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Watching mutations and evolutionary dynamics in live cells and in real time

Thomas E. Kulman, University of Illinois at Urbana-Champaign
Monday, May 7, 2018 - 4:00pm to 5:00pm
PAA A-102
Evolution is one of the most important and successful theories in science, allowing us to understand the diversity of life and the development of species and populations over a wide range of size and time scales. Evolution occurs as a result of the differential success of organisms in their environment due to variation in their external characteristics; the variation of external characteristics is, in turn, a result of mutation and plasticity of the information encoded within each organism’s genome. Consequently, to theoretically model and describe evolution, it is fundamentally important to understand the rates, statistics, and effects of mutations. In this talk, I will describe our current understanding of mutations and the molecular basis of evolution, and how this understanding fits within the current state of biology and physics. I will additionally describe the development of experimental techniques by my lab to allow the direct observation, quantification, and modeling of mutations and evolution in real time and in live cells.​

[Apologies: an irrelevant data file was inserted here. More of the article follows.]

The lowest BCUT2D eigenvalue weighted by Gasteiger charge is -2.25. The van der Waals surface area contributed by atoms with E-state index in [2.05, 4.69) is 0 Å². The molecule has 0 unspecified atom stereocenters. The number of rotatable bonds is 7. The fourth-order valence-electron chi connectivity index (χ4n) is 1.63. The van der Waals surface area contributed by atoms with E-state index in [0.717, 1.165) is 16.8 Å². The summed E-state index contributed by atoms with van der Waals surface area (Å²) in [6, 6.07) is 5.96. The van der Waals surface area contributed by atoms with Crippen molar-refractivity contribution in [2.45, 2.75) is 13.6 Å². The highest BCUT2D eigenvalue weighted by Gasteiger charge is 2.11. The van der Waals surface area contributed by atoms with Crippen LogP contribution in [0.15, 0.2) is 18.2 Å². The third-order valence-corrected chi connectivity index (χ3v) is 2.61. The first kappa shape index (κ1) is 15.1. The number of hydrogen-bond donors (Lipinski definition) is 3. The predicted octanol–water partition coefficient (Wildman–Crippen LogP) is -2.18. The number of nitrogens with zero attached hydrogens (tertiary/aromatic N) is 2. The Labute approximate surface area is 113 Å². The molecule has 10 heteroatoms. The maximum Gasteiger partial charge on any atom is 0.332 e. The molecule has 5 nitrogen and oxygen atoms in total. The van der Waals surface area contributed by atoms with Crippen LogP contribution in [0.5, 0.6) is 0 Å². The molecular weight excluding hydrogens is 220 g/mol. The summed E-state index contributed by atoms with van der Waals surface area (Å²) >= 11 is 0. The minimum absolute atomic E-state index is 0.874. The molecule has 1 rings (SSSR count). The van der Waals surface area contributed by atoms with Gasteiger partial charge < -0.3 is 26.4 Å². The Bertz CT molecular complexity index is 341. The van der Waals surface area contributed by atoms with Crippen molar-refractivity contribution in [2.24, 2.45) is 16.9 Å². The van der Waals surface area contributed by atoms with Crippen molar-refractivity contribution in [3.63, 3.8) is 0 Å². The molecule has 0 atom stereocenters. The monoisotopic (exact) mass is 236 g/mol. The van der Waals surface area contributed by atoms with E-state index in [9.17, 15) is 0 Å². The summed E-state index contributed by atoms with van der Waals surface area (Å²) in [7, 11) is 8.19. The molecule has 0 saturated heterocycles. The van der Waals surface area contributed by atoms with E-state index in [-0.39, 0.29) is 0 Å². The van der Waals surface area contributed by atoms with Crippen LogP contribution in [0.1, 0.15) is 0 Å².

​Watch a video of the talk here​.

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